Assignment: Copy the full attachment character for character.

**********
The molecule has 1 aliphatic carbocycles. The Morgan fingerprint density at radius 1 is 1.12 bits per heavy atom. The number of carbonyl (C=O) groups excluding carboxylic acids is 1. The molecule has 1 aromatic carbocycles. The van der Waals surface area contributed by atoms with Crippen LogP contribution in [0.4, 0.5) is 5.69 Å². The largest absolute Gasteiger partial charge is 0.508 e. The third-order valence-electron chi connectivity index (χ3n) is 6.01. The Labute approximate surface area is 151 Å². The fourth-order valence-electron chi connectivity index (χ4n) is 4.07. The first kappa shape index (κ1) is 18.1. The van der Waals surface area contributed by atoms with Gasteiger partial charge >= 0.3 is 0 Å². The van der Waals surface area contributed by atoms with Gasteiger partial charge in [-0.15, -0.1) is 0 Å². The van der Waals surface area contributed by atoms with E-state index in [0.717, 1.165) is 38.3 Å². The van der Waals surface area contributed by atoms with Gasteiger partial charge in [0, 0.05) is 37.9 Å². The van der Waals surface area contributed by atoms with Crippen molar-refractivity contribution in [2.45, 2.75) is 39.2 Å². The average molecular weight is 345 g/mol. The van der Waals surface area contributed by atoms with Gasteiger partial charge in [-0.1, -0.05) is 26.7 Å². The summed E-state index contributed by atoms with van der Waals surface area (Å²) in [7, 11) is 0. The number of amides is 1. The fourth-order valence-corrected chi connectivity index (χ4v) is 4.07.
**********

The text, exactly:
The molecule has 1 aliphatic carbocycles. The Morgan fingerprint density at radius 1 is 1.12 bits per heavy atom. The number of carbonyl (C=O) groups excluding carboxylic acids is 1. The molecule has 1 aromatic carbocycles. The van der Waals surface area contributed by atoms with Crippen LogP contribution in [0.4, 0.5) is 5.69 Å². The largest absolute Gasteiger partial charge is 0.508 e. The third-order valence-electron chi connectivity index (χ3n) is 6.01. The Labute approximate surface area is 151 Å². The fourth-order valence-electron chi connectivity index (χ4n) is 4.07. The first kappa shape index (κ1) is 18.1. The van der Waals surface area contributed by atoms with Gasteiger partial charge >= 0.3 is 0 Å². The van der Waals surface area contributed by atoms with Gasteiger partial charge in [-0.15, -0.1) is 0 Å². The van der Waals surface area contributed by atoms with E-state index in [0.717, 1.165) is 38.3 Å². The van der Waals surface area contributed by atoms with Gasteiger partial charge in [0, 0.05) is 37.9 Å². The van der Waals surface area contributed by atoms with Crippen molar-refractivity contribution in [2.45, 2.75) is 39.2 Å². The average molecular weight is 345 g/mol. The van der Waals surface area contributed by atoms with Gasteiger partial charge in [-0.1, -0.05) is 26.7 Å². The summed E-state index contributed by atoms with van der Waals surface area (Å²) in [7, 11) is 0. The number of amides is 1. The fourth-order valence-corrected chi connectivity index (χ4v) is 4.07.